Three Distinct Regimes of Volcanic Tremor Associated with Eruptions of Shishaldin Volcano, Alaska, 1999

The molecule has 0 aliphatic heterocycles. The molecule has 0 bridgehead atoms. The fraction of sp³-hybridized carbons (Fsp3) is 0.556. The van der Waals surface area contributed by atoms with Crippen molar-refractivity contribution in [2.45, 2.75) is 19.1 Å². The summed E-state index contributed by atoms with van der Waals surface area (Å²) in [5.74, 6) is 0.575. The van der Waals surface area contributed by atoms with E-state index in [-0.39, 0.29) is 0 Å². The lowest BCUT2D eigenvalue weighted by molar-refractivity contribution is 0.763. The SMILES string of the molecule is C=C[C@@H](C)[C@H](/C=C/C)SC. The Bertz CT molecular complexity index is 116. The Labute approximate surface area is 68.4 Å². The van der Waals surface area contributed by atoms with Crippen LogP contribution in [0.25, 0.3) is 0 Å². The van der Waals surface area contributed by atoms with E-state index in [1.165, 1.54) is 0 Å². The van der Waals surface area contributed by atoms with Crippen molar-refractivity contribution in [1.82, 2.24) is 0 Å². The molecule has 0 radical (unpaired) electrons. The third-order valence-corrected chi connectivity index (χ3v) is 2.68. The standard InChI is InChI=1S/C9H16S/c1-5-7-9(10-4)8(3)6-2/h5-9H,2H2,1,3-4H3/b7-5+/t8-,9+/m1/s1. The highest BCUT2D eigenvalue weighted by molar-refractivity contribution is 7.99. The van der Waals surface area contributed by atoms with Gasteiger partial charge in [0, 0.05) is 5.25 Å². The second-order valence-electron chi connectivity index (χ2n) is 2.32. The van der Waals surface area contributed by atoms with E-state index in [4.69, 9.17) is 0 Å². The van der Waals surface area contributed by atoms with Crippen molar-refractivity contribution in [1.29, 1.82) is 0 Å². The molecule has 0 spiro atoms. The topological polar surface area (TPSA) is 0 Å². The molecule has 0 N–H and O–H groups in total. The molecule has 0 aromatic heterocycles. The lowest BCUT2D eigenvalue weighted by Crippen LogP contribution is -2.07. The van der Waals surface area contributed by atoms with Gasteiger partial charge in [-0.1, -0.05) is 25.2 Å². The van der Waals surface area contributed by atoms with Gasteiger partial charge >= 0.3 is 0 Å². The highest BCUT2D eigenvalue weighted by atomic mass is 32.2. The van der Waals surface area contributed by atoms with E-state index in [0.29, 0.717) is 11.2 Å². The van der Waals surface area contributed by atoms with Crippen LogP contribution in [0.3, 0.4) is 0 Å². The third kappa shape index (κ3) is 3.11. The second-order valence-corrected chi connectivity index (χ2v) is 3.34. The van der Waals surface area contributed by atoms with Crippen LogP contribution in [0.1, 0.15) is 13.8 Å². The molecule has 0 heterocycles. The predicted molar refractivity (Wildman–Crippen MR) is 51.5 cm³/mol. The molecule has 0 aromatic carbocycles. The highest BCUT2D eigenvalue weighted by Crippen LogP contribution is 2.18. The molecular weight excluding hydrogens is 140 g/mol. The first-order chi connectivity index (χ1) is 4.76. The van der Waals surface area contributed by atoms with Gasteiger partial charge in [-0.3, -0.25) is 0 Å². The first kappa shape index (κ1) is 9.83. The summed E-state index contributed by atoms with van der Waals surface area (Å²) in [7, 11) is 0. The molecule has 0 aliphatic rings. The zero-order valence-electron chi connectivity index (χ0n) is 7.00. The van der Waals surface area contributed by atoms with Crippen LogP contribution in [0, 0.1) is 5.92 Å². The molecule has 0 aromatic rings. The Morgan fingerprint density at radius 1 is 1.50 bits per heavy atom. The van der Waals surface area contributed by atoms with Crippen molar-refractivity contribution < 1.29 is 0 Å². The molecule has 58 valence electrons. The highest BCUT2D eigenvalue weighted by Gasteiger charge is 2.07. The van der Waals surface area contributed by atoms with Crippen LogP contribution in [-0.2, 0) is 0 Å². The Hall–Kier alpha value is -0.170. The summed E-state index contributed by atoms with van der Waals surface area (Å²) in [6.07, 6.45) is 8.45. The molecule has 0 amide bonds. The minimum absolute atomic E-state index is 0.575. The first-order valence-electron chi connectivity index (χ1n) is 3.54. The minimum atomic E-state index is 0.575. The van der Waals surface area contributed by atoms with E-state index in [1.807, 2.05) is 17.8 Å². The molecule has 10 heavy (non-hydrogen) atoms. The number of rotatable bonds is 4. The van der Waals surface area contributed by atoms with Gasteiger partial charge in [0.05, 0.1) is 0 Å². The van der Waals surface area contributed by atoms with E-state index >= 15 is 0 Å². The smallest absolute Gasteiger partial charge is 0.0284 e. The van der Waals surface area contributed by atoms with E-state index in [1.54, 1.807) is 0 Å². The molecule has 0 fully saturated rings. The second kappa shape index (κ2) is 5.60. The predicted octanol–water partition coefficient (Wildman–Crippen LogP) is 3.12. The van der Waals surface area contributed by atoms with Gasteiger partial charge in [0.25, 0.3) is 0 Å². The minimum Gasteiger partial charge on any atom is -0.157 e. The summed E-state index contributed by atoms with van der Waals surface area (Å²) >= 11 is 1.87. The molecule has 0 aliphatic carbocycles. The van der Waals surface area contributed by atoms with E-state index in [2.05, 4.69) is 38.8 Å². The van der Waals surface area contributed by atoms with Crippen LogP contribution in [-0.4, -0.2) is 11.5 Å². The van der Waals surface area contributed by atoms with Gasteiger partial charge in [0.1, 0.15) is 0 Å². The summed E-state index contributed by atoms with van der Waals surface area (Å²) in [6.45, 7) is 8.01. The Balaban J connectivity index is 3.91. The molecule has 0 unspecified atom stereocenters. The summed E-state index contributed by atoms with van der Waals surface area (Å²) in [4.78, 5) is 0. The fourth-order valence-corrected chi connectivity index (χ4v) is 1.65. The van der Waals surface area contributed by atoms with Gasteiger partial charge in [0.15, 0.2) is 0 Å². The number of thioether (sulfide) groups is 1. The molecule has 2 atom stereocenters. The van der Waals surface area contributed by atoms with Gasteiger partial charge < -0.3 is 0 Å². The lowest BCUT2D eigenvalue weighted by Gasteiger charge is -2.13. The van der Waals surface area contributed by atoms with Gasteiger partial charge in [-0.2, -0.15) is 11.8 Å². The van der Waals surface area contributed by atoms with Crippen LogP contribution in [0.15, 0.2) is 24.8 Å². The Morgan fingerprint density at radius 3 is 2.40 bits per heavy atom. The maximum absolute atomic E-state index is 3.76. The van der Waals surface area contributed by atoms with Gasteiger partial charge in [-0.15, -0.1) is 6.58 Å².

Tremor signals associated with the eruption of Shishaldin Volcano on 19 and 23 April 1999 were the strongest recorded anywhere in the Aleutian Arc by the Alaska Volcano Observatory (AVO) in its 10-year history. Reduced displacements (DR) reached 23 cm2 on 19 April and 43 cm2 on 23 April. During the activity, DR and spectral data with a frequency resolution of 0.1 Hz were computed and put on the World Wide Web every 10 min. These data are analyzed here. The general temporal patterns of seismicity of these eruption events were similar, but the eruptions and their effects quite different. The 19 April event is known to have culminated in a sub-Plinian phase, which ejected ash to an altitude of 16 km. Despite higher amplitudes and the largest hotspot from satellite data, the 23 April event produced little ash reaching only 6 km altitude. For several hours prior to the sub-Plinian phase on 19 April, tremor with a peak frequency of 1.3 Hz intensified. During the sub-Plinian phase the peak frequency increased to 4–8 Hz. However, in 15 h after the eruption, three episodes of stronger tremor occurred with a lower 1.0-Hz peak, alternating with weaker tremor with a 1.3-Hz peak. These transitions correspond to DR=~8 cm2. Although these strong tremor episodes produced higher DR levels than the sub-Plinian phase, data from a pressure sensor show that only strong Strombolian explosions occurred. The suite of observations suggests three distinct tremor regimes that may correspond to slug flow, bubbly flow, and sustained strong eruptions, or a cyclic change in source parameters (e.g., geometry, sound speed, or ascent rate). This behavior occurred at Shishaldin only during the April 1999 sequence, and we are not aware of similar behavior at other volcanoes.